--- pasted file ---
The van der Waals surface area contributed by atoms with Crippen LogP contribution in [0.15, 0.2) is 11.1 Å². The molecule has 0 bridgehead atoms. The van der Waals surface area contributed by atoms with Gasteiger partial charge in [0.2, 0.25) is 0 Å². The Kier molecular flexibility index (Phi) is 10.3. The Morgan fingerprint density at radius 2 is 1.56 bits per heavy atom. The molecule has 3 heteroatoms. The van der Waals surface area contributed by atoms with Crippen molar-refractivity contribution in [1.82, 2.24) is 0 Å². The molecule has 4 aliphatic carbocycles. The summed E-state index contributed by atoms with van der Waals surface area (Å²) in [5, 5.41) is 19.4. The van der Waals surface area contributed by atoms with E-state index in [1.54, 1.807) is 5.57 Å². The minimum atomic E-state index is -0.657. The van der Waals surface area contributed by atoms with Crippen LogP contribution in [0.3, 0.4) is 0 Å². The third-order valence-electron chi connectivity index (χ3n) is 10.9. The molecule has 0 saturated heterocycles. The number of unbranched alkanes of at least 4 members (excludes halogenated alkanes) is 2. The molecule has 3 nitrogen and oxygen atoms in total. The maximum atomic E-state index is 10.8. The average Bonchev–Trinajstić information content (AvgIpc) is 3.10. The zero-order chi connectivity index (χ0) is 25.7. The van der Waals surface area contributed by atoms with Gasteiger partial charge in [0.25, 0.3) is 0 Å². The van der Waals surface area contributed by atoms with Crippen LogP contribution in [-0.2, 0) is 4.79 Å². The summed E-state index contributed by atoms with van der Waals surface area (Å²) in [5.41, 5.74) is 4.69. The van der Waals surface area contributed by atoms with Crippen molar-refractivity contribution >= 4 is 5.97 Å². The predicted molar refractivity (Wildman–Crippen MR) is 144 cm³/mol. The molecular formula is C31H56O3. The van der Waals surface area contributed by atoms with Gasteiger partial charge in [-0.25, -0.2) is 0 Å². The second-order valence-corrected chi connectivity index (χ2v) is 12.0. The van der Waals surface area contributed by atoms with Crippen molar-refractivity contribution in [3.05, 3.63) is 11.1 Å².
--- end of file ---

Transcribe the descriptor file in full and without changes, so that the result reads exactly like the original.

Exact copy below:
The van der Waals surface area contributed by atoms with Crippen LogP contribution in [0.15, 0.2) is 11.1 Å². The molecule has 0 bridgehead atoms. The van der Waals surface area contributed by atoms with Gasteiger partial charge in [0.2, 0.25) is 0 Å². The Kier molecular flexibility index (Phi) is 10.3. The Morgan fingerprint density at radius 2 is 1.56 bits per heavy atom. The molecule has 3 heteroatoms. The van der Waals surface area contributed by atoms with Crippen molar-refractivity contribution in [1.82, 2.24) is 0 Å². The molecule has 4 aliphatic carbocycles. The summed E-state index contributed by atoms with van der Waals surface area (Å²) in [5, 5.41) is 19.4. The van der Waals surface area contributed by atoms with E-state index in [1.54, 1.807) is 5.57 Å². The minimum atomic E-state index is -0.657. The van der Waals surface area contributed by atoms with Crippen LogP contribution in [0.3, 0.4) is 0 Å². The third-order valence-electron chi connectivity index (χ3n) is 10.9. The molecule has 0 saturated heterocycles. The number of unbranched alkanes of at least 4 members (excludes halogenated alkanes) is 2. The molecule has 3 nitrogen and oxygen atoms in total. The maximum atomic E-state index is 10.8. The average Bonchev–Trinajstić information content (AvgIpc) is 3.10. The zero-order chi connectivity index (χ0) is 25.7. The van der Waals surface area contributed by atoms with Gasteiger partial charge in [0.25, 0.3) is 0 Å². The van der Waals surface area contributed by atoms with Crippen LogP contribution in [-0.2, 0) is 4.79 Å². The summed E-state index contributed by atoms with van der Waals surface area (Å²) in [5.41, 5.74) is 4.69. The van der Waals surface area contributed by atoms with Crippen molar-refractivity contribution >= 4 is 5.97 Å². The predicted molar refractivity (Wildman–Crippen MR) is 144 cm³/mol. The molecular formula is C31H56O3. The van der Waals surface area contributed by atoms with Gasteiger partial charge in [-0.25, -0.2) is 0 Å². The second-order valence-corrected chi connectivity index (χ2v) is 12.0. The van der Waals surface area contributed by atoms with Crippen molar-refractivity contribution in [3.05, 3.63) is 11.1 Å².